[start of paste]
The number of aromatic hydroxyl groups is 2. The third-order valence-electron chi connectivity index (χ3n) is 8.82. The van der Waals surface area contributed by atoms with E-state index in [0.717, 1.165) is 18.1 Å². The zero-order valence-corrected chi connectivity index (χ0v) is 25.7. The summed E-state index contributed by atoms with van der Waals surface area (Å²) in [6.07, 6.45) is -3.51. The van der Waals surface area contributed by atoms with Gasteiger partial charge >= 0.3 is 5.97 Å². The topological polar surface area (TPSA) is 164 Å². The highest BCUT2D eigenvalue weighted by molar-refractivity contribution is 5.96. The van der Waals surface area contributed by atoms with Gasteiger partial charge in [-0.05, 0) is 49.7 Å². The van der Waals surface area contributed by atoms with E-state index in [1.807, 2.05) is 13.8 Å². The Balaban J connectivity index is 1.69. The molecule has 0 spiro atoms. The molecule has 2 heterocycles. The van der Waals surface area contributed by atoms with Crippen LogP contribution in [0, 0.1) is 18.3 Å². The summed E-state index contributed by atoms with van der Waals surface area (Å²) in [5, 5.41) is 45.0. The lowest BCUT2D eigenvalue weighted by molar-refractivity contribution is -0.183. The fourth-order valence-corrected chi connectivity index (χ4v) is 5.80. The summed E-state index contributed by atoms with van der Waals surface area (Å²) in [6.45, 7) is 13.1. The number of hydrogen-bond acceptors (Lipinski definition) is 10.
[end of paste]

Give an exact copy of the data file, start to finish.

The number of aromatic hydroxyl groups is 2. The third-order valence-electron chi connectivity index (χ3n) is 8.82. The van der Waals surface area contributed by atoms with E-state index in [0.717, 1.165) is 18.1 Å². The zero-order valence-corrected chi connectivity index (χ0v) is 25.7. The summed E-state index contributed by atoms with van der Waals surface area (Å²) in [6.07, 6.45) is -3.51. The van der Waals surface area contributed by atoms with Gasteiger partial charge >= 0.3 is 5.97 Å². The topological polar surface area (TPSA) is 164 Å². The highest BCUT2D eigenvalue weighted by molar-refractivity contribution is 5.96. The van der Waals surface area contributed by atoms with Gasteiger partial charge in [-0.05, 0) is 49.7 Å². The van der Waals surface area contributed by atoms with E-state index in [1.807, 2.05) is 13.8 Å². The Balaban J connectivity index is 1.69. The molecule has 0 spiro atoms. The molecule has 2 heterocycles. The van der Waals surface area contributed by atoms with Crippen LogP contribution in [0, 0.1) is 18.3 Å². The summed E-state index contributed by atoms with van der Waals surface area (Å²) in [5, 5.41) is 45.0. The lowest BCUT2D eigenvalue weighted by molar-refractivity contribution is -0.183. The fourth-order valence-corrected chi connectivity index (χ4v) is 5.80. The summed E-state index contributed by atoms with van der Waals surface area (Å²) in [6.45, 7) is 13.1. The number of hydrogen-bond acceptors (Lipinski definition) is 10.